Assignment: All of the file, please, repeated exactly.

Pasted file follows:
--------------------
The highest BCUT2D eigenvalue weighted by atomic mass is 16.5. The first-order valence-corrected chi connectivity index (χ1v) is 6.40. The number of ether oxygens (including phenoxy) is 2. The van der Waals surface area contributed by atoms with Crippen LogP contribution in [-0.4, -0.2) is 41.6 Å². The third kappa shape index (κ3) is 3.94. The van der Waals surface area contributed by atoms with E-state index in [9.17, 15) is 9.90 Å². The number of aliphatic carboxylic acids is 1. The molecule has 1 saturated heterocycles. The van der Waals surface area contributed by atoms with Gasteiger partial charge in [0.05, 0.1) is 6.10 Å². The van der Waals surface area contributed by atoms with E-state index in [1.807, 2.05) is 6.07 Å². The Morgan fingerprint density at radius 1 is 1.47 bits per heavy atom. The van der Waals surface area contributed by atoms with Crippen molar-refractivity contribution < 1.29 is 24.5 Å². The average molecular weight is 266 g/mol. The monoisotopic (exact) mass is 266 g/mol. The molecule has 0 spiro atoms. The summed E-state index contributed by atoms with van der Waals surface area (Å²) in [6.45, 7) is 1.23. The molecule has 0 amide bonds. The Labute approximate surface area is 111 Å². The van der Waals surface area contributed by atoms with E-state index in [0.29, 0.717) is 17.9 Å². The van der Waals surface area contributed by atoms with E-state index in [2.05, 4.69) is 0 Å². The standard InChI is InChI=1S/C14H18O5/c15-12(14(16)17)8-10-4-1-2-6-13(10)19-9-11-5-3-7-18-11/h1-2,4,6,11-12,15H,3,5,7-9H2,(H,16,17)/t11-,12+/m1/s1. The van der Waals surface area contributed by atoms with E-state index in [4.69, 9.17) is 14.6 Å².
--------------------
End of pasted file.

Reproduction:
The highest BCUT2D eigenvalue weighted by atomic mass is 16.5. The first-order valence-corrected chi connectivity index (χ1v) is 6.40. The number of ether oxygens (including phenoxy) is 2. The van der Waals surface area contributed by atoms with Crippen LogP contribution in [-0.4, -0.2) is 41.6 Å². The third kappa shape index (κ3) is 3.94. The van der Waals surface area contributed by atoms with E-state index in [9.17, 15) is 9.90 Å². The number of aliphatic carboxylic acids is 1. The molecule has 1 saturated heterocycles. The van der Waals surface area contributed by atoms with Gasteiger partial charge in [0.05, 0.1) is 6.10 Å². The van der Waals surface area contributed by atoms with E-state index in [1.807, 2.05) is 6.07 Å². The Morgan fingerprint density at radius 1 is 1.47 bits per heavy atom. The van der Waals surface area contributed by atoms with Crippen molar-refractivity contribution < 1.29 is 24.5 Å². The average molecular weight is 266 g/mol. The monoisotopic (exact) mass is 266 g/mol. The molecule has 0 spiro atoms. The summed E-state index contributed by atoms with van der Waals surface area (Å²) in [6.45, 7) is 1.23. The molecule has 0 amide bonds. The Labute approximate surface area is 111 Å². The van der Waals surface area contributed by atoms with E-state index in [0.29, 0.717) is 17.9 Å². The van der Waals surface area contributed by atoms with E-state index in [2.05, 4.69) is 0 Å². The standard InChI is InChI=1S/C14H18O5/c15-12(14(16)17)8-10-4-1-2-6-13(10)19-9-11-5-3-7-18-11/h1-2,4,6,11-12,15H,3,5,7-9H2,(H,16,17)/t11-,12+/m1/s1. The van der Waals surface area contributed by atoms with E-state index in [4.69, 9.17) is 14.6 Å².